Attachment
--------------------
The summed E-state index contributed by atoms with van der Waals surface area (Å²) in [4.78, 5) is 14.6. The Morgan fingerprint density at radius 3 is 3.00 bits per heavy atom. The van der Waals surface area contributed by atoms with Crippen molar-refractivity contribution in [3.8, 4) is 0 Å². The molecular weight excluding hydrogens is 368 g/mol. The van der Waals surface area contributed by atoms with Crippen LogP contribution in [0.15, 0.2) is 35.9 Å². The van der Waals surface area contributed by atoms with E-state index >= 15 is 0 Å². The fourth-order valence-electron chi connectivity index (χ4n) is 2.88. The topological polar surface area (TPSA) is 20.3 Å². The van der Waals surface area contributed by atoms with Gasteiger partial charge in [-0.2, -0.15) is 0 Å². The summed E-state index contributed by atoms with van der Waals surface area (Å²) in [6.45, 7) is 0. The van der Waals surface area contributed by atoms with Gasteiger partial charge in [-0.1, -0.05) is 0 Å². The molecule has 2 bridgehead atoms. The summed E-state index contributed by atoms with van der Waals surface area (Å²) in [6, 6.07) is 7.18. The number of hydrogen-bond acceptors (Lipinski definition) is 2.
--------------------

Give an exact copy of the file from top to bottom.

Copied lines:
The summed E-state index contributed by atoms with van der Waals surface area (Å²) in [4.78, 5) is 14.6. The Morgan fingerprint density at radius 3 is 3.00 bits per heavy atom. The van der Waals surface area contributed by atoms with Crippen molar-refractivity contribution in [3.8, 4) is 0 Å². The molecular weight excluding hydrogens is 368 g/mol. The van der Waals surface area contributed by atoms with Crippen LogP contribution in [0.15, 0.2) is 35.9 Å². The van der Waals surface area contributed by atoms with E-state index >= 15 is 0 Å². The fourth-order valence-electron chi connectivity index (χ4n) is 2.88. The topological polar surface area (TPSA) is 20.3 Å². The van der Waals surface area contributed by atoms with Gasteiger partial charge in [-0.2, -0.15) is 0 Å². The summed E-state index contributed by atoms with van der Waals surface area (Å²) in [6.45, 7) is 0. The van der Waals surface area contributed by atoms with Gasteiger partial charge in [-0.1, -0.05) is 0 Å². The molecule has 2 bridgehead atoms. The summed E-state index contributed by atoms with van der Waals surface area (Å²) in [6, 6.07) is 7.18. The number of hydrogen-bond acceptors (Lipinski definition) is 2.